Under The Microscope - Using Peppermint Essential Oil For Arthritis
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The Short Answer –
Some essential oils are perfect for arthritis – promoting both anti-inflammatory and analgesic qualities. They have specific trials to back this up. Unfortunately, using peppermint essential oil for arthritis is not one of them.
Today, we look at what benefits, if any ,might exist when using peppermint oil as a treatment for arthritis. Sadly, the cupboard here is pretty bare – unless you look a lot deeper…
The Importance Of Independence…
Anyone who has read our other articles on essential oils will know two things about myself and this site –
- I don’t mind telling you when there is absolutely no evidence that something will work.
- It makes my skin crawl when I see other sites casually listing long lines of benefits for something with no actual proof that is works.
As a pain specialist I recognise that what works for one person won’t necessarily work for someone else. Similarly, I also accept that if 20 people try something, there will always be a few people that report an improvement due to what we call the ‘placebo effect’ (The Placebo And Pain Relief)
But I have to deal in percentages. I need to be recommending the solutions that provide improvements for a good percentage of sufferers and accepting a margin for the very personal nature of pain response.
So when I conclude upfront that there is very limited reason to think that applying peppermint essential oil for arthritis will work, it is not to say that someone somewhere hasn’t felt it made a difference.
It is really to say that as a truly independent mouthpiece, I can not recommend it.
The Evidence Behind Using Peppermint Essential Oil For Arthritis
And that is the problem. How do you draw ‘nothing’.
But it’s not all bad. As with all studies, you need to set a structure for testing any hypothesis, and as we’ve done with other oils, that means identifying the traits or benefits that we would want to see in peppermint essential oil for treating arthritis.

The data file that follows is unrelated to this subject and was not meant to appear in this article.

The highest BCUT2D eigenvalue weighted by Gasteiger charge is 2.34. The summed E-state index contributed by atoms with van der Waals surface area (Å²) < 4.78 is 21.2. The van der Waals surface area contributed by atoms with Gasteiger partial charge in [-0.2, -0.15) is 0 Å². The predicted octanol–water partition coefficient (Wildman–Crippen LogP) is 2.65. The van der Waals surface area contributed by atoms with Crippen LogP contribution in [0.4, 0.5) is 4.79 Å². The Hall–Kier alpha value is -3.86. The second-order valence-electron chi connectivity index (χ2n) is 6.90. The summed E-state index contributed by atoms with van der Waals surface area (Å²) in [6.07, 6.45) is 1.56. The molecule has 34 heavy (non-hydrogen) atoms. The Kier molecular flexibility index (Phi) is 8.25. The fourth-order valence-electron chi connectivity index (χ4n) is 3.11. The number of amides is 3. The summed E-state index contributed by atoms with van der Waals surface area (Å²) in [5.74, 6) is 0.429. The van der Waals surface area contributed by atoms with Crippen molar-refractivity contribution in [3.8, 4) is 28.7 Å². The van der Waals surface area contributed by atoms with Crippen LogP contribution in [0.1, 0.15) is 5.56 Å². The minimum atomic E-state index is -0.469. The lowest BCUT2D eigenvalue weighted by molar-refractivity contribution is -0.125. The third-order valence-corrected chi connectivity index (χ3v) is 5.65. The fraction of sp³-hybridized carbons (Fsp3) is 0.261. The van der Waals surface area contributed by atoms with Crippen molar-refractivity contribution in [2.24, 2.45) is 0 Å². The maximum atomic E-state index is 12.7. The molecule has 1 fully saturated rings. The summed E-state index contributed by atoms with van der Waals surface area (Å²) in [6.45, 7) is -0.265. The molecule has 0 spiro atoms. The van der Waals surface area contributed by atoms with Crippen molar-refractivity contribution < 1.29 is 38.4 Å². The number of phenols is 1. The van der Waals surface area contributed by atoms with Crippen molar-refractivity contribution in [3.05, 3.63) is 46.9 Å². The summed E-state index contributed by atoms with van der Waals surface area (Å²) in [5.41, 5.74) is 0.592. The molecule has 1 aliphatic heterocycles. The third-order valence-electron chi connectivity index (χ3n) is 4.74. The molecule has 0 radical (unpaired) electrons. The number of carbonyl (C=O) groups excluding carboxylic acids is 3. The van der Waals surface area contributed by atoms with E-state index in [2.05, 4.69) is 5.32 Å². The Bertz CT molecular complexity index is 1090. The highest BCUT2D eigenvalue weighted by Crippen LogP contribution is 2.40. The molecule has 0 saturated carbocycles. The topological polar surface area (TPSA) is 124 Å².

In essence we can break these down in to 3 basic areas –
- Pain Relief
- Increased Mobility
- Anti-Inflammatory Properties
I appreciate these are fairly general goals, and that a proper treatment plan will be different according to the type of arthritis you suffer wtih (rheumatoid / osteoarthritis/ psoriatic arthritis etc).
However, if I dealt with each type of arthritis separately, I’d just be repeating a report over and over again.
I have dealt with fibromyalgia separately as it’s a relatively newly diagnosed syndrome that has very little research around it, but understandably so.
Peppermint oil, because of it’s high menthol content, is famed for it’s ability to calm headaches/ migraines, as well as for treatment of IBS – so it has some key benefits to some areas of pain relief. The question is could these be applied to arthritis…
In most arthritis patients, this is the key (and first) priority.
Unfortunately, with peppermint oil there is little direct evidence around pain relief.
One study in The journal Of Pain Research (Akbari et al) suggests it does have analgesic qualities, but this is on cardiac patients about to undergo intravenous catheterization.
A significant part of their pain will be increased due to the anxiety they feel and so the high content of menthol in peppermint oil may be reducing pain by reducing the anxiety.
These is no reason to believe the same result would occur in a normal arthritis patient and certainly no evidence elsewhere on arthritis sufferers.